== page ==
Stamford Symphony explores musical surprises
17. Nov. 2007 – Stamford Symphony explores musical surprises
It might come as a surprise that "The Mozart Effect" for performers includes an awareness that audience familiarity coupled with absolute musical transparency produces its own brand of anxiety. It might also come as a surprise that the "Surprise Symphony" of Haydn also produces this "Mozart Effect." But it should be no surprise that the Stamford Symphony, driven by the "Preu Effect," made the music sound natural and inevitable.
Things started to cook when violinist Jennifer Frautschi joined the orchestra for the Mozart Violin Concerto No. 3 in G major, K. 216. She played the lengthy opening tutti with the ensemble, jumping off just in time to catch the solo entrance. Isn't this kind of practicality perfect for the ensemble feel of this concerto? Frautschi developed musical ideas through arcing lines, quiet logic and nimble characterizations. Her cadenzas produced a strange kind of "Stokowski Effect." Frautschi was at home in the lyrical second movement where she produced a nonpretentious melodic grace that was more violinistic than an imitation of operatic singing. She approached the Rondo as a series of radical juxtapositions and won.
After intermission, we heard the Symphony No. 94 (the "Surprise") by Franz Joseph Haydn. This symphony was named for a single fortissimo chord that punctuates a quiet periodic theme in the second movement andante. We live in a noisy distracting age and the real surprise is that this surprise had no "Effect" upon us. Fortunately, as Preu indicated in his remarks from the podium, this symphony is built from surprises.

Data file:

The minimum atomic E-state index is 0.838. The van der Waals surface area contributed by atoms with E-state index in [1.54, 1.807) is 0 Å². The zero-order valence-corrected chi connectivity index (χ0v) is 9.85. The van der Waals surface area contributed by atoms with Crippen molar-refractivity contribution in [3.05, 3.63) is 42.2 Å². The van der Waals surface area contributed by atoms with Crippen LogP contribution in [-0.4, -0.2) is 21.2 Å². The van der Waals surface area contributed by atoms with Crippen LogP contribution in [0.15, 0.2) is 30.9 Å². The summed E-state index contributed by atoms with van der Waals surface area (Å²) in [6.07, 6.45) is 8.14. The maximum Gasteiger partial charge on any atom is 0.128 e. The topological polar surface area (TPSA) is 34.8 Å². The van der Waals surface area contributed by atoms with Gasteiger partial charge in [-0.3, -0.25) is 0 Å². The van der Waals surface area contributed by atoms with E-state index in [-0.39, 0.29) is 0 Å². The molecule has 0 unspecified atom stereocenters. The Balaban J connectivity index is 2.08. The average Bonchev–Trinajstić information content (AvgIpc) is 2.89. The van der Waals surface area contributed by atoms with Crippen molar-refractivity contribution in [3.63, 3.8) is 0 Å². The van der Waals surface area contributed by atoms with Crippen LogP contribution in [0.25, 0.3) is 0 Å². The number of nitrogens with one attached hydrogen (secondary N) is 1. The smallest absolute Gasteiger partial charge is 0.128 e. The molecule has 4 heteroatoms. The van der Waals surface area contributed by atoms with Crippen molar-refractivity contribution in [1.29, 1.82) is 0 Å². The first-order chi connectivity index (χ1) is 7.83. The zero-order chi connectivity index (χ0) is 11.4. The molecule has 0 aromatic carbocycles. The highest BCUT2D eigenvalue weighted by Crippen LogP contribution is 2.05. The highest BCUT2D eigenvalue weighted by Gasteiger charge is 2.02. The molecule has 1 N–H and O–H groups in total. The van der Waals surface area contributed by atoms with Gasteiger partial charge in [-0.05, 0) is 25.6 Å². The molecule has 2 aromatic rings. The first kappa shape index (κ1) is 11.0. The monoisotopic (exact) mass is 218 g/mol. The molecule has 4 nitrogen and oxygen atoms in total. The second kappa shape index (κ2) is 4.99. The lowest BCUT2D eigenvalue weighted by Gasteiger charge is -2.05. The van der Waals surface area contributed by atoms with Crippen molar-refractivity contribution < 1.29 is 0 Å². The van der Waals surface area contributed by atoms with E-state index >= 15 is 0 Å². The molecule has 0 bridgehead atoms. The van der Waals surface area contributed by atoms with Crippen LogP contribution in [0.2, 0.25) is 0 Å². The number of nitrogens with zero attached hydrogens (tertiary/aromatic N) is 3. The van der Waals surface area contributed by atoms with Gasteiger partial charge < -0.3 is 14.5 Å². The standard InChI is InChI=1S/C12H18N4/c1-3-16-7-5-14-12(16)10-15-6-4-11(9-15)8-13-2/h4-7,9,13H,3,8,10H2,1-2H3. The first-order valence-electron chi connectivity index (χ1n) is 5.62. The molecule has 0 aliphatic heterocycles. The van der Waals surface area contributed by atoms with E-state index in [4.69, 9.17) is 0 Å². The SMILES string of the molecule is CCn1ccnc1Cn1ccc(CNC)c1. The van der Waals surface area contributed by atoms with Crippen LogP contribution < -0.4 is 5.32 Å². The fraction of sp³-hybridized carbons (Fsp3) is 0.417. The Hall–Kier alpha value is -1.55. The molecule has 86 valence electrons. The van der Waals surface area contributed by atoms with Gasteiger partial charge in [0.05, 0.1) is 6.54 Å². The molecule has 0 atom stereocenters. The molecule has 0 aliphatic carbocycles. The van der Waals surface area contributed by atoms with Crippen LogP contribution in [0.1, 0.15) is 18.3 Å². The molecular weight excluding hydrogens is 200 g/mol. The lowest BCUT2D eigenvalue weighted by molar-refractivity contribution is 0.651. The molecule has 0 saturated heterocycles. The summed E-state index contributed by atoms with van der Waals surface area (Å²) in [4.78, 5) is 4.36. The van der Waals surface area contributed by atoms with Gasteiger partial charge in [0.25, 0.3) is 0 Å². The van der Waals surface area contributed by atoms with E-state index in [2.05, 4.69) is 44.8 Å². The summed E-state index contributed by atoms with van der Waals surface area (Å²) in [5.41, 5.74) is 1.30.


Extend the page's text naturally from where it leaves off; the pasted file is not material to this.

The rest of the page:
Perhaps in the future as common living gets even louder and more distracting, music appreciation texts will focus on the sudden eighth-note silence two bars before the codetta of the andante, or the measure of rest just before the second theme group in the finale as being the marquee "surprise" in this symphony. Preu stopped the orchestra clean during these passages and kept the music in tempo, allowing us to feel the periodic impact of the unexpected sound of "nothing."
The real surprises of this symphony seem mostly to be metric. The first movement is almost wholly built from ideas where motives that would normally be anticipations are arrivals and arrivals are anticipations. Preu patiently sorted these out in the orchestra and showed them clearly in his gestures.
Haydn requires sensitivity to details; humor and wit flow from an active awareness of the discourse. This plays into the strength of the Stamford Symphony and the work was well represented.
The evening opened with the first movement of Eine Kleine Nachtmusik followed by only the first movement of the Schubert fifth symphony in B-flat.
The Mozart movement has a life of its own that might warrant clipping it from its three sister movements, but it was tough to hear the first movement of the Schubert symphony without also hearing the Andante con moto that follows it. While it is true that the remainder of the symphony, which comprises a good 21 minutes, would not have fit on the program, the practical issues are of little consolation.
This is music that is private; like listening to a sonic diary written, then put away. It seemed lost; but how could it not? It was sandwiched between charismatic works by Mozart both in G major.
The evening as a whole was marked by the unusual sonorities and balances possible in an orchestra without clarinets. Clarinets are the great mediators of the woodwind section; they make so much blending possible. It was fascinating to hear this compendium of solutions to orchestration without clarinets and the sound never lost its tangy edge.
In an evening full of surprises, the best surprise was the announcement made by orchestra CEO Barbara J. Smith-Soroca that Eckart Preu has signed a contract to be with the Stamford Symphony for another four seasons.